Stalinist Genetics: The Constitutional Rhetoric of T. D. Lysenko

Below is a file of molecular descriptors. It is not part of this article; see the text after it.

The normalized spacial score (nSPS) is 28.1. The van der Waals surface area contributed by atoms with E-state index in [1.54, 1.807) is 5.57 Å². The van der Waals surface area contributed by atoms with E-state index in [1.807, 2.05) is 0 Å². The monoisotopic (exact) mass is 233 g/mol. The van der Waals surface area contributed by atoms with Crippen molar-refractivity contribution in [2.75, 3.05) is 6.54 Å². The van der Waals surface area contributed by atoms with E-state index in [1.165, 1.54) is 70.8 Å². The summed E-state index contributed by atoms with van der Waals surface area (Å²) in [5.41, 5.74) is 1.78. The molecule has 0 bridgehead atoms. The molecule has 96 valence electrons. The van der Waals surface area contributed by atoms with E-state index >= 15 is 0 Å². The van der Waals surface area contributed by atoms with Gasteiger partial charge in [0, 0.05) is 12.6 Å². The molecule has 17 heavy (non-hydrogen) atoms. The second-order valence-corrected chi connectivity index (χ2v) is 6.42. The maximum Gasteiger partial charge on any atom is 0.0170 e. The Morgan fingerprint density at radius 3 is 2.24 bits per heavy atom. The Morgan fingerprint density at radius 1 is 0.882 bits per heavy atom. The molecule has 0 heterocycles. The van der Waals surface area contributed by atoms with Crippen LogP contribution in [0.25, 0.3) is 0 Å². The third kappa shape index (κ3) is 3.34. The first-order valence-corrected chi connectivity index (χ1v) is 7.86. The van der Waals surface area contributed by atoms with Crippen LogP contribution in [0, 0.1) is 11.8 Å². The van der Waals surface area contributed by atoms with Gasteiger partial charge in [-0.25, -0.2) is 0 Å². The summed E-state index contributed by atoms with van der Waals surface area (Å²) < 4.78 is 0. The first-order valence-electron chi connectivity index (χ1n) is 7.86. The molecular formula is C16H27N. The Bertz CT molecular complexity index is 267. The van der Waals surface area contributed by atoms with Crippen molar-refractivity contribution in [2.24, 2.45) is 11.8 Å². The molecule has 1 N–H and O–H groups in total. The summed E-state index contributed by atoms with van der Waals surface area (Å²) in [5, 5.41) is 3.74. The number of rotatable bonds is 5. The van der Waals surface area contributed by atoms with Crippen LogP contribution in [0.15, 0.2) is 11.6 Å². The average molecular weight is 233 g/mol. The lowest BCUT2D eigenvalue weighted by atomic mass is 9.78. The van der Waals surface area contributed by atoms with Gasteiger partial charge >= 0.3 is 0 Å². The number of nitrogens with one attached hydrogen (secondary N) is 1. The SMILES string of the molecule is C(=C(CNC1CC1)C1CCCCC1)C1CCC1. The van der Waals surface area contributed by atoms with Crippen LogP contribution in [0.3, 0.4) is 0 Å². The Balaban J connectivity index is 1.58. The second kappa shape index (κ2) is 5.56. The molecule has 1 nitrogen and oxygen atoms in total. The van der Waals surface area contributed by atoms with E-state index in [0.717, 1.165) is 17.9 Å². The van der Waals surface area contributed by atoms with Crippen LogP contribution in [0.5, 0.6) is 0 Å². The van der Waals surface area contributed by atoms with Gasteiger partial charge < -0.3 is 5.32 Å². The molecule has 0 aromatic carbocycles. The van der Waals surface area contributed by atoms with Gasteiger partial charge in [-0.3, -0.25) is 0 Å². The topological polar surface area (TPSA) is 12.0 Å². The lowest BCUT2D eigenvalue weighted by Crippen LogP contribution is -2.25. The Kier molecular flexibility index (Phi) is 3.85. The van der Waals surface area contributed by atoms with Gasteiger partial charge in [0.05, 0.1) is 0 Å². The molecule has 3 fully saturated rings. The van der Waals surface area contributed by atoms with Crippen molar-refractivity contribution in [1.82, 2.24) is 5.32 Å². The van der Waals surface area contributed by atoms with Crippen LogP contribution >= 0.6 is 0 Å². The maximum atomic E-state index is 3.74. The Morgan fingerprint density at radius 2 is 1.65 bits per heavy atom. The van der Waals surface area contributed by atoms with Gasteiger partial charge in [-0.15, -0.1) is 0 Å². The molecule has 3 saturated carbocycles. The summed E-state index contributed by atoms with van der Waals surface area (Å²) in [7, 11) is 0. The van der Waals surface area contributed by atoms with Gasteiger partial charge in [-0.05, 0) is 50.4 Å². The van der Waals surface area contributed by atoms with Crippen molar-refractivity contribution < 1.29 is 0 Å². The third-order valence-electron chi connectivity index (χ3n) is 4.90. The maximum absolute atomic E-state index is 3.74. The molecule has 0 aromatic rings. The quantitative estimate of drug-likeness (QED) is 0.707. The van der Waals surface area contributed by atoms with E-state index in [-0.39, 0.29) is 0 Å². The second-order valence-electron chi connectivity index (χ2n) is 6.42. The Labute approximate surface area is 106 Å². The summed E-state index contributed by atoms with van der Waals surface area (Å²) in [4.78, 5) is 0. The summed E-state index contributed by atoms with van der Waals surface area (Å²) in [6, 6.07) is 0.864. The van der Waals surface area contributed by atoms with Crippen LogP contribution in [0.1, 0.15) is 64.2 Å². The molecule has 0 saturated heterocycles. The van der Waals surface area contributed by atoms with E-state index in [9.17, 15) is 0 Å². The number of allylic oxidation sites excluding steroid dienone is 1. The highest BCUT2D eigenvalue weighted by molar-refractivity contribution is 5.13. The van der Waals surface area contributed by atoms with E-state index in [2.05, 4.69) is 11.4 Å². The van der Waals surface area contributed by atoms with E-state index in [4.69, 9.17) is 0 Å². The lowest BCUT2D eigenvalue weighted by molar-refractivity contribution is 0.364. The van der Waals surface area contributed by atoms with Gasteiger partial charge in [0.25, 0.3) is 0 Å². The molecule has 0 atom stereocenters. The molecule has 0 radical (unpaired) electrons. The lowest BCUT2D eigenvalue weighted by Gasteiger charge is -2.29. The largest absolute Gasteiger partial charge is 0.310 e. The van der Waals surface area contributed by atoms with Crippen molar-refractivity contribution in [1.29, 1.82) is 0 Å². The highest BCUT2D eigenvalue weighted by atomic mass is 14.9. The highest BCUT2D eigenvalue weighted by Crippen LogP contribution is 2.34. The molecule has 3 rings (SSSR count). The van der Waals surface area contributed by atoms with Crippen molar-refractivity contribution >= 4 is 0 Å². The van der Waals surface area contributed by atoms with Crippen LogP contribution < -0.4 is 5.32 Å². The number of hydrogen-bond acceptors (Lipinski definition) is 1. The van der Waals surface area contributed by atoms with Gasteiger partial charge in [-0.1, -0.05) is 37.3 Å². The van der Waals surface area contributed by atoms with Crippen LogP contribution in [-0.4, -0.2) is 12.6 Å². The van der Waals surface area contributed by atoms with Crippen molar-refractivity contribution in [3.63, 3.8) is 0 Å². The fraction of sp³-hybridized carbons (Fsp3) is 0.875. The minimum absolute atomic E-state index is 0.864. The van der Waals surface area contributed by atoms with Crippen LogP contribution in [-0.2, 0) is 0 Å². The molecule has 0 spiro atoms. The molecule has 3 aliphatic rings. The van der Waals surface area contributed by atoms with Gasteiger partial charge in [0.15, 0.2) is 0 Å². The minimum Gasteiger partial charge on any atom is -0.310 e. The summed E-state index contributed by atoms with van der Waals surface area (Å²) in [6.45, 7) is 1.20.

Stalinist Genetics focuses on the rhetoric of T. D. Lysenko, the founder of an agrobiological doctrine (Lysenkoism) in the Stalinist Soviet Union. Using not only scientific but also political and ideological arguments, Lysenko achieved an official ban on Soviet Mendelian genetics. Though the ban was brief and Lysenkoism, as a leading biological doctrine, was eventually deposed in favor of Mendelism, Lysenkoism remains a paradigmatic example of pernicious political interference in science. In this study, the critical orientation for reading Lysenko's major speeches is constitutional rhetoric. It combines Kenneth Burke's dialectic of constitutions and rhetoric of the subject. Painting a nuanced picture of intellectual, economic, ideological, and political life in the Soviet Union of the 1930s and 1940s, the book demonstrates how the rhetorics of Lysenkoism and Mendelism interacted with Stalinist culture in the fight for dominating Soviet science. The reader will learn how Lysenko's constitutional rhetoric created a space where scientific terms transformed into political and ideological ones, and vice versa. The book also shows how, in a dialectical flip, the Lysenkoist rhetoric eventually turned from tool to master. Contrary to Lysenko's intentions, his language gave his opponents, Soviet Mendelians, grounds on which to defend their science and criticize Lysenkoism. Stanchevici forcefully reasserts the blurriness of the boundaries between science and politics, and argues that scientific language reveals more plasticity and adaptability to the political situation than has hitherto been assumed. Intended Audience: Scholars in rhetoric, history, and philosophy of science; graduate or upper-division undergraduate course in the rhetoric of science or technical communication.